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Berkeley Technology Law Journal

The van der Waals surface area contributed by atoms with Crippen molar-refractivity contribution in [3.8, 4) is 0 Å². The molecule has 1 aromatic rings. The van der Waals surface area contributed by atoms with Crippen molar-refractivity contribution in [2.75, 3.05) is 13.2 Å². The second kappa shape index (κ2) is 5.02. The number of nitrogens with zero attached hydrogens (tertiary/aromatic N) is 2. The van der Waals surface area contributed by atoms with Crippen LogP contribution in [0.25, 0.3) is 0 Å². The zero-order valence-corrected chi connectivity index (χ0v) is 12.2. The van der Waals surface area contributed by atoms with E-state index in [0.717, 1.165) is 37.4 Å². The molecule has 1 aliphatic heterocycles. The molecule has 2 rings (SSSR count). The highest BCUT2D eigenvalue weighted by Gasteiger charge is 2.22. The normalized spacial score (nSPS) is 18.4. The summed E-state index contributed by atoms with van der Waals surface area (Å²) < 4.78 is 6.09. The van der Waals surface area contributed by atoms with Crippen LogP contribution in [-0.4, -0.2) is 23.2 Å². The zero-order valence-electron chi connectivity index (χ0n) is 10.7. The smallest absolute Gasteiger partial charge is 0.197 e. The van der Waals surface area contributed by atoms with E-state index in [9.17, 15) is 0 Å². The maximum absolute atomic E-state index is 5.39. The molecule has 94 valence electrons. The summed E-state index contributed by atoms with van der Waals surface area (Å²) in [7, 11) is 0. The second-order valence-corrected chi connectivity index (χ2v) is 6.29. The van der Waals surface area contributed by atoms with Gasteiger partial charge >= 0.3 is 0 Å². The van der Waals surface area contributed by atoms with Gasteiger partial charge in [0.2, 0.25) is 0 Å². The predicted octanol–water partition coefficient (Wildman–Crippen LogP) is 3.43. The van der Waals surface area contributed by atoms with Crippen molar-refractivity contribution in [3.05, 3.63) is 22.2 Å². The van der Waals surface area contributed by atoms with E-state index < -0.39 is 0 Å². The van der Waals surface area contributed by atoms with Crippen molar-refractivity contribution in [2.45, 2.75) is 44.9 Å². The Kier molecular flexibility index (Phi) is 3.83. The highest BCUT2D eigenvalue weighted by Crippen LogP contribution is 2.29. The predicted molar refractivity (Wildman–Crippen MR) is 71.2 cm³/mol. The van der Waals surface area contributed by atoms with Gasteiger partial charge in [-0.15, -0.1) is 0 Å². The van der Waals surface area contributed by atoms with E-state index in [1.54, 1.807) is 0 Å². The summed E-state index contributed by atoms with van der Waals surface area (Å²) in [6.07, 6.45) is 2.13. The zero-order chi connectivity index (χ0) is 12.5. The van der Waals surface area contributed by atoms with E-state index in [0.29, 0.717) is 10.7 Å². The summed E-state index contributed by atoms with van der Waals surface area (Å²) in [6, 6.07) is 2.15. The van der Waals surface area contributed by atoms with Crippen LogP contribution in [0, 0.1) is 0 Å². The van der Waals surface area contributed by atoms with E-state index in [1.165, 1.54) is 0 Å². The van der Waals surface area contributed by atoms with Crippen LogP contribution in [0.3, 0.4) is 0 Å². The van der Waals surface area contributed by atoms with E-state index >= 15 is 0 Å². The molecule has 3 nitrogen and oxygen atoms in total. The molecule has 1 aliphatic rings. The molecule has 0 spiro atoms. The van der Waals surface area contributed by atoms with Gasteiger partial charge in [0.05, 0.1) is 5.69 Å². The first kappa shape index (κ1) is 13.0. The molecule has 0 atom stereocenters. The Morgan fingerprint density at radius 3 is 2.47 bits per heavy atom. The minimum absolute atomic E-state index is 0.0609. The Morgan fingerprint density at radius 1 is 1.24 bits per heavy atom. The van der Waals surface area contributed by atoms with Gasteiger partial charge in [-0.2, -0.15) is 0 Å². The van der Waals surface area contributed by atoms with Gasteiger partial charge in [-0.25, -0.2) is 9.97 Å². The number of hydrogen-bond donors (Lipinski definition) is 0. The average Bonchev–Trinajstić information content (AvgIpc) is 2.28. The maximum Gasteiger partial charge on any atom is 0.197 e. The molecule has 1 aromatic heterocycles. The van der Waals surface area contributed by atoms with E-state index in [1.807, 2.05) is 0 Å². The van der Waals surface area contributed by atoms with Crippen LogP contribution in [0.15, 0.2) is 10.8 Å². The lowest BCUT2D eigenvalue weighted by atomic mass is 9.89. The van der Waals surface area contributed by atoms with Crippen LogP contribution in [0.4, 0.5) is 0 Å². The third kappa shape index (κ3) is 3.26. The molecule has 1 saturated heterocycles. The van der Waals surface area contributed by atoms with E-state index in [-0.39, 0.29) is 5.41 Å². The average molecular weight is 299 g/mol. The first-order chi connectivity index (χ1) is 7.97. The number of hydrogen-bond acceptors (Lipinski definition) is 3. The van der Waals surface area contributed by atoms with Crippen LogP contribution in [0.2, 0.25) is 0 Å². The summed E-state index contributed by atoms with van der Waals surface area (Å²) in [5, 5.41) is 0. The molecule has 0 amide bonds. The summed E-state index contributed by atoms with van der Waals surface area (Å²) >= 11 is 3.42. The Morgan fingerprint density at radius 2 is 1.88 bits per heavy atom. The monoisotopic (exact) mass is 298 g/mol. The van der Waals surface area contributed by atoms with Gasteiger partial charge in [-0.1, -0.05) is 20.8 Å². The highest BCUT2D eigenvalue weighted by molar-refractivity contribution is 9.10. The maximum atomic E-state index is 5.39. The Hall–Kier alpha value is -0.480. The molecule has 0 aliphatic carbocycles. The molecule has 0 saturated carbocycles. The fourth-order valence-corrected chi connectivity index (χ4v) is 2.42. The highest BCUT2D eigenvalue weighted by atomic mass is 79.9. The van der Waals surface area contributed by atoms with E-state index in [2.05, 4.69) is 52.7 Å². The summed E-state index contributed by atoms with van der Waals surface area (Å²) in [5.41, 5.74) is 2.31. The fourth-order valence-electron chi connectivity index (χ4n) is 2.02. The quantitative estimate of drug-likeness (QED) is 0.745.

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In the United States today, substance abusers have greater privacy than web users and privacy has become the critical issue for the development of electronic commerce. Yet, the U.S. government’s privacy policy relies on industry self-regulation rather than legal rights. This article argues that the theory of self-regulation has normative flaws and that public experience shows the failure of industry to implement fair information practices. Together the flawed theory and data scandals demonstrate the sophistry of U.S. policy. The article then examines the comprehensive legal rights approach to data protection that has been adopted by governments around the world, most notably in the European Union, but finds that difficulties implementing these laws for online services pose important challenges for the effective protection of citizens’ privacy. The lessons show that safeguarding citizens’ rights requires a combination of law and technology and that a legal incentive structure is necessary to stimulate the rapid development and implementation of privacy-protecting technologies. The article concludes with a recommendation for a framework privacy law in the United States modeled on the O.E.C.D. guidelines that includes a safe harbor provision for policies and technologies and that creates a U.S. Information Privacy Commission to assure the balance between citizens’ privacy, industry needs, and global competitiveness.